2: Chest tubes. I was assigned to teach the students about managing chest tubes, which are relatively simple but extremely effective devices that help drain excess fluid or air from around the lungs. After a doctor places a chest tube, nurses monitor and manage that device in the hospital. The device may be simple, but competency to manage the device safely is not. Nurses in the US are trained with standard procedures to minimize risk of infection, backflow of air or fluid, and other potential harms. In the U.S., a chest tube drains into a single-use safety-engineered collection device that costs $50-$100 or more. As I prepared to teach about chest tube management, I kept asking around for a device from the hospital with which I could demonstrate and practice the skill with my students. Finally, during lecture, my students explained what is typically used in the Mbale hospital: a repurposed drinking water bottle and a drainage tube that the surgeon has placed using whatever supplies are available. Ahhh, I thought, Ugandans – so resourceful.
Solutions lie with the students
I had prepared a PowerPoint lecture teaching western-style device management and standards that were not relevant. So, I asked the students: How do we adapt these concepts to the Ugandan environment? We discussed how to manage a Ugandan-style chest tube with consideration of risks and safety goals, similar to the textbook standards, but adapted to the available equipment and supplies of the hospital. When one student came forward afterward and asked me worriedly about her patient with a chest tube that was bubbling a little after she emptied the collection bottle – I knew she had understood the concepts. Another score for student-led adaptation.
3: Sepsis. In a lecture about orthopedic patient management, one of my students discussed his patient with a septic surgical wound. (Septic infections can cause significant mortality.) It emerged that this patient’s sepsis was likely exacerbated, if not caused, by the health care environment and care providers. I asked the students to discuss all the contributing factors that they could see – and there were many. I collected and summarized their observations and ideas for them. Then, I asked: When you are a nurse, or even now as a nursing student, what can you do to begin to address these problems? They had many robust ideas. We grouped the ideas into strategies for now and for the future. Sepsis prevention is a topic we revisit often.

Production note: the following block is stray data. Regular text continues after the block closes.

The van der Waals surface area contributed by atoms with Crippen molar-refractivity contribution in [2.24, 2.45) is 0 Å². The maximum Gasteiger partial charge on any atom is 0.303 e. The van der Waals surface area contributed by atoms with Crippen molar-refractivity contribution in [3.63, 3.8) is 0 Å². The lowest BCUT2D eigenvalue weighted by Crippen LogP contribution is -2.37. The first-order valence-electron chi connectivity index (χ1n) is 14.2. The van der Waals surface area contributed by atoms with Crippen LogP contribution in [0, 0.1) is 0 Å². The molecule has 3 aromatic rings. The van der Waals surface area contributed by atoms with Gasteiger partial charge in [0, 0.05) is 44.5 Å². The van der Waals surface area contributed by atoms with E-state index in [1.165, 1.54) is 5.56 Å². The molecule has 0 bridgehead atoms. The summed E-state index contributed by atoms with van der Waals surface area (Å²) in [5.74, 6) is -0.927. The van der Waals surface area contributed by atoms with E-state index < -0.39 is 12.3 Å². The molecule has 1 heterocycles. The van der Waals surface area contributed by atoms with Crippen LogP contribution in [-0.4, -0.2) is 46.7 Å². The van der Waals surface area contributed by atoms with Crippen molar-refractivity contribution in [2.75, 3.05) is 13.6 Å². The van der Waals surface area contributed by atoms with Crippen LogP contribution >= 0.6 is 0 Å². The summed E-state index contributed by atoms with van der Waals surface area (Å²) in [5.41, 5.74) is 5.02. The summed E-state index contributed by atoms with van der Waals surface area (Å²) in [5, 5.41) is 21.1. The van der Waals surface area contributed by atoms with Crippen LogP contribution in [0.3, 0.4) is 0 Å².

Sepsis is rooted in conditions that would not be accepted in a U.S. hospital but are normalized here in Uganda. But we are two countries with different histories and resources. Of course, solutions developed in the U.S. do not fit like a glove in Uganda! From what I am learning, it is unhelpful for a more-developed health care system to attempt to direct-transfer its norms to Uganda. I know I am not the first person to learn this obvious fact, but to some extent, maybe we all must learn the lesson ourselves when we serve in the Peace Corps.
Listening and adopting
During my Peace Corps Volunteer service in Uganda, I can unequivocally say that listening is the most powerful tool and the most effective path to success. Listening and adapting my teaching to what I learn from my students can make my teaching more relevant. Listening and adapting health care to the Ugandan context is key and the solutions lie with the Ugandan students. Empowering the next generation to lead with their own ideas: that is how improvement takes root.
For me, my Peace Corps service journey now relies on listening, learning, adapting, and passing the power to my students.